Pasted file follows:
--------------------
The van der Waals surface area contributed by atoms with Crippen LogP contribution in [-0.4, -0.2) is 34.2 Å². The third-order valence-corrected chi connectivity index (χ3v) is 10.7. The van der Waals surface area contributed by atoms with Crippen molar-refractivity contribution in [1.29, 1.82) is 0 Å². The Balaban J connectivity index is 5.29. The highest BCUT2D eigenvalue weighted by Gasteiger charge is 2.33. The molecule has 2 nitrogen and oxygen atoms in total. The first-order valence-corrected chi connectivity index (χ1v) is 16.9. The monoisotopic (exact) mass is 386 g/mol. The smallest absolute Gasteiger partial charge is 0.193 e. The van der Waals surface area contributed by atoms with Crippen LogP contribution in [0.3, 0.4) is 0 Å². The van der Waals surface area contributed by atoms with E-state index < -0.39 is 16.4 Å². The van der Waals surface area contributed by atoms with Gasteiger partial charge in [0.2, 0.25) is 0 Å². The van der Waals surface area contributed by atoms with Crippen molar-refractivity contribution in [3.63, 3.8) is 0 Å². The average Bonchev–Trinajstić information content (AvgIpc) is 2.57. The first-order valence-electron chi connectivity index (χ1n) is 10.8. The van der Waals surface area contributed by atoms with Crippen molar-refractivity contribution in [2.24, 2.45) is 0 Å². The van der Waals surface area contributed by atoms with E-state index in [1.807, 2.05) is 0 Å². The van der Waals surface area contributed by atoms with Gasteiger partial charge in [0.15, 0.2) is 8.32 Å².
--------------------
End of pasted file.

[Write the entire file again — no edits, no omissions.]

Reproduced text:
The van der Waals surface area contributed by atoms with Crippen LogP contribution in [-0.4, -0.2) is 34.2 Å². The third-order valence-corrected chi connectivity index (χ3v) is 10.7. The van der Waals surface area contributed by atoms with Crippen molar-refractivity contribution in [1.29, 1.82) is 0 Å². The Balaban J connectivity index is 5.29. The highest BCUT2D eigenvalue weighted by Gasteiger charge is 2.33. The molecule has 2 nitrogen and oxygen atoms in total. The first-order valence-corrected chi connectivity index (χ1v) is 16.9. The monoisotopic (exact) mass is 386 g/mol. The smallest absolute Gasteiger partial charge is 0.193 e. The van der Waals surface area contributed by atoms with Crippen LogP contribution in [0.3, 0.4) is 0 Å². The van der Waals surface area contributed by atoms with E-state index < -0.39 is 16.4 Å². The van der Waals surface area contributed by atoms with Gasteiger partial charge in [0.2, 0.25) is 0 Å². The van der Waals surface area contributed by atoms with Crippen molar-refractivity contribution in [3.63, 3.8) is 0 Å². The average Bonchev–Trinajstić information content (AvgIpc) is 2.57. The first-order valence-electron chi connectivity index (χ1n) is 10.8. The van der Waals surface area contributed by atoms with Crippen molar-refractivity contribution in [2.24, 2.45) is 0 Å². The van der Waals surface area contributed by atoms with E-state index in [1.807, 2.05) is 0 Å². The van der Waals surface area contributed by atoms with Gasteiger partial charge in [0.15, 0.2) is 8.32 Å².